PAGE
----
USU Extension: Tools for Great Grilling

Teresa Hunsaker, Family and Consumer Science Educator with USU Extension/Weber County, shares tips on tools.

In deciding on tools for your needs, ask yourself a few key questions:

What kind of a grilling cook am I, or are we? Do I only do steaks or chicken breasts? Or do I do shish kabobs, fish, veggies, pizza’s or breads, etc.?
What type of grill do I/we have? Is it a nice big gas grill with rotisserie’s, flavor racks and all, or is it a small table top briquette barbeque?
How often do we grill? You will find that the more frequently you grill the more adventuresome you become—thus needing more tools to help you get the job done.

What kind of storage space do you have to hold all these gadgets and tools—do you have the room in drawers or cupboards, or in an outside shed?

Your answers to these questions will give you a guide to purchasing and selecting the tools.

Here is a list of specific tools I could not do without—or at least my husband could not do without, since he does most of the grilling at our house. Of course what works for me might not work for you. So go with what works, not what’s out there, and remember it should be simple, easy to use, and comfortable both in your hand and on your pocket book.


A pair of heavy duty tongs I use for moving coals, picking up hot grates and generally getting a hold of hot things I don’t plan on eating. I also have a pair of stainless steel tongs that I use for flipping steaks, sausages and anything else that holds together well enough on the grill. These tongs are light weight, spring loaded and easy to squeeze. Compare the feel of different types and handles.


Get a large bladed, bent handled spatula. You want something that you can get under foods easily and that is large enough to flip a fish fillet. You can find the cheap and small spatula practically everywhere, but you really owe it to yourself to get a good quality spatula that will work well and last a long time.


There are a lot of skewers on the market these days. Just when you think that no one can come up with a new design, someone does. Aside from all the fancy handles, bent designs and artistic impressions there are basically two kinds of skewers to choose from—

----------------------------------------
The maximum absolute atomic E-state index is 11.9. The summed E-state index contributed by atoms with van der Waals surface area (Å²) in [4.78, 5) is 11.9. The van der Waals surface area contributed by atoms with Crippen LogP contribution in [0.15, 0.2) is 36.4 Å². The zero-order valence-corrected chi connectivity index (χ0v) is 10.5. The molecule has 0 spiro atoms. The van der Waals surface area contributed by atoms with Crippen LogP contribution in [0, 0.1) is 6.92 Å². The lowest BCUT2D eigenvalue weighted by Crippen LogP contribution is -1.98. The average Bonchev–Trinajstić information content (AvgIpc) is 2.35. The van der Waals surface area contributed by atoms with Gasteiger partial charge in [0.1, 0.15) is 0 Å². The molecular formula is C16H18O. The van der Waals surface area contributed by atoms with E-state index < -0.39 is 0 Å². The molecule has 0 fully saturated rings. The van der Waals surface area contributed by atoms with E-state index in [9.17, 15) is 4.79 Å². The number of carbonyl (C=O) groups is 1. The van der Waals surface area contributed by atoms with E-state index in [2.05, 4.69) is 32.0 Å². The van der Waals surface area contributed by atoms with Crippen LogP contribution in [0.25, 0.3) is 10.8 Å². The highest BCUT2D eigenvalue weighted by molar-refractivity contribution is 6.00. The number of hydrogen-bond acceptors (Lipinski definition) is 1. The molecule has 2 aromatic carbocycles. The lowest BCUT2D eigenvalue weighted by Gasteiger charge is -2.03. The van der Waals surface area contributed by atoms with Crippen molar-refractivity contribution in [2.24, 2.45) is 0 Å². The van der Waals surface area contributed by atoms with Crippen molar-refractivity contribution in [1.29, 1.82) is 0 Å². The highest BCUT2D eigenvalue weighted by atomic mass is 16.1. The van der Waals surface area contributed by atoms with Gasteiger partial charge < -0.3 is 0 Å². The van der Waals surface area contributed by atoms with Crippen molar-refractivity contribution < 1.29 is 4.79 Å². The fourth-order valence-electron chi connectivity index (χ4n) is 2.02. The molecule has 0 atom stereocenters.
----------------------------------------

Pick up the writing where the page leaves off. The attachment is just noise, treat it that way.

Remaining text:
long metal skewers with a flat blade design rather than the simple metal sticks. If the skewer is a long thin blade then food won’t turn on the skewer when you try to flip things over. You can use a hot pad to pick these skewers up or you can buy the ones with heat resistant handles. Watch out for wooden handles because they tend to get burned. The second skewer option is bamboo skewers—they are inexpensive and tend to come in packages of 50 or 100 and a variety of lengths. They may not be fancy like the metal ones but if you don’t want to bother with cleaning they go with the bamboo.


It’s a good idea to have a couple of brushes on hand. You can buy these as pastry, basting or even paintbrushes, you decide which is cheaper. Don’t spend a lot on these because they don’t tend to last even if you take goof care of them. You should have one brush dedicated to oiling surfaces. Using a brush to put a coat of oil over your cooking grate it a good way to go. The brush will get the oil over the surface of the grate quickly and easily. You need to keep this brush separate from other brushes, since you don’t want to use this one for basting foods. In addition to an oiling brush, you need a brush for basting.

If you grill a lot of different kinds of foods you might want several. Some flavors just don’t seem to wash out. I now prefer the silicone basting brush—it cleans up nicely and doesn’t’ hold the oils and flavors in the brush like the “hair” type brushes do.


You will need a wire brush for cleaning off the grate after you finish grilling. It really is important that you do this after you finish grilling because the foods haven’t had a chance to dry on. We have found that the inexpensive wire brushes last about as long and work just as well as the expensive—so save a little money and go inexpensive.


A plain old meat thermometer is all you need, but I have the battery operated digital read type thermometer. For food safety reasons it is important to get meats cooked correctly.


Always have something close by that will let you pick up the hot stuff. You can buy fireproof grilling/Dutch oven mitts that not only let you pick up flaming hot metal cooking equipment, but they won’t catch on fire when the flames hit them.


If you like the taste that hickory or many other smoked wood chips add to the flavor of your grilled foods this is a must have item. Basically you purchase different types of wood chips—mesquite, alder, apple, cherry, hickory, etc., soak those 20-45 minutes, and place them in the box. Place the box on the grate above a burner to “burn” while the food cooks.

There are many other gadgets and tools you could buy—in fact, it is endless. Who knows what will be thought of next??

For more information, call the Family and Consumer Science Education department at (801) 399-8200 or go online at

Add comment